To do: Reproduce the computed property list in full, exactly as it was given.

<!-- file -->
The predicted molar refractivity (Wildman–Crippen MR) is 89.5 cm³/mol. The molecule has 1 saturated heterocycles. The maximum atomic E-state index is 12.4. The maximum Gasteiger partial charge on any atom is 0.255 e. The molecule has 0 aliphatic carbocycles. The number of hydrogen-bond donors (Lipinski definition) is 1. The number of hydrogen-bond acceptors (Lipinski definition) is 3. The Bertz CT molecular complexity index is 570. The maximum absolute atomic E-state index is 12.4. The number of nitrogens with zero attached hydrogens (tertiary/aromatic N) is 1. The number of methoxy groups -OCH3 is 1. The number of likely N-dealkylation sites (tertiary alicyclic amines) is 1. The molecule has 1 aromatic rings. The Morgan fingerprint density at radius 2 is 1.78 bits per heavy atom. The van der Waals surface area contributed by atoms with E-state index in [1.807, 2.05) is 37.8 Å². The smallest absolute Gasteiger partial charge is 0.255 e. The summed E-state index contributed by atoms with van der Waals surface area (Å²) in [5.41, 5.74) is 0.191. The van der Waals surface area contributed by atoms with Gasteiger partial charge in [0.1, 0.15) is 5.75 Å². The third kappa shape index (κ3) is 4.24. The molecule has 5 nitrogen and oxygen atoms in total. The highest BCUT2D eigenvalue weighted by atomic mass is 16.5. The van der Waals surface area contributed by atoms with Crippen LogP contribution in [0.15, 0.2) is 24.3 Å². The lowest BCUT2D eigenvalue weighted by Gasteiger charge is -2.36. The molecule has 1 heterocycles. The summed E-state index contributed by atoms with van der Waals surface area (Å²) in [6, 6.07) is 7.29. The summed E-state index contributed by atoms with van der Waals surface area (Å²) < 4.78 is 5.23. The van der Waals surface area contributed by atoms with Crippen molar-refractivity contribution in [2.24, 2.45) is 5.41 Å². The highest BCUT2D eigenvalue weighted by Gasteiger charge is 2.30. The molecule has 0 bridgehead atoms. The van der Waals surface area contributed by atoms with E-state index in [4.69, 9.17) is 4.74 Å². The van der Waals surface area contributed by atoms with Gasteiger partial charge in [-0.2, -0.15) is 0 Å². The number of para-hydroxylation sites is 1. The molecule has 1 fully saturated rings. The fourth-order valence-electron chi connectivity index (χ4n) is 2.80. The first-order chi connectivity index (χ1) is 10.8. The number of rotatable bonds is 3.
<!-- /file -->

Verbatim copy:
The predicted molar refractivity (Wildman–Crippen MR) is 89.5 cm³/mol. The molecule has 1 saturated heterocycles. The maximum atomic E-state index is 12.4. The maximum Gasteiger partial charge on any atom is 0.255 e. The molecule has 0 aliphatic carbocycles. The number of hydrogen-bond donors (Lipinski definition) is 1. The number of hydrogen-bond acceptors (Lipinski definition) is 3. The Bertz CT molecular complexity index is 570. The maximum absolute atomic E-state index is 12.4. The number of nitrogens with zero attached hydrogens (tertiary/aromatic N) is 1. The number of methoxy groups -OCH3 is 1. The number of likely N-dealkylation sites (tertiary alicyclic amines) is 1. The molecule has 1 aromatic rings. The Morgan fingerprint density at radius 2 is 1.78 bits per heavy atom. The van der Waals surface area contributed by atoms with E-state index in [1.807, 2.05) is 37.8 Å². The smallest absolute Gasteiger partial charge is 0.255 e. The summed E-state index contributed by atoms with van der Waals surface area (Å²) in [5.41, 5.74) is 0.191. The van der Waals surface area contributed by atoms with Gasteiger partial charge in [0.1, 0.15) is 5.75 Å². The third kappa shape index (κ3) is 4.24. The molecule has 5 nitrogen and oxygen atoms in total. The highest BCUT2D eigenvalue weighted by atomic mass is 16.5. The van der Waals surface area contributed by atoms with Crippen LogP contribution in [0.15, 0.2) is 24.3 Å². The lowest BCUT2D eigenvalue weighted by Gasteiger charge is -2.36. The molecule has 1 heterocycles. The summed E-state index contributed by atoms with van der Waals surface area (Å²) in [6, 6.07) is 7.29. The summed E-state index contributed by atoms with van der Waals surface area (Å²) < 4.78 is 5.23. The van der Waals surface area contributed by atoms with Crippen molar-refractivity contribution in [2.24, 2.45) is 5.41 Å². The highest BCUT2D eigenvalue weighted by Gasteiger charge is 2.30. The molecule has 0 bridgehead atoms. The van der Waals surface area contributed by atoms with E-state index in [4.69, 9.17) is 4.74 Å². The van der Waals surface area contributed by atoms with Gasteiger partial charge in [-0.2, -0.15) is 0 Å². The number of para-hydroxylation sites is 1. The molecule has 1 fully saturated rings. The fourth-order valence-electron chi connectivity index (χ4n) is 2.80. The first-order chi connectivity index (χ1) is 10.8. The number of rotatable bonds is 3.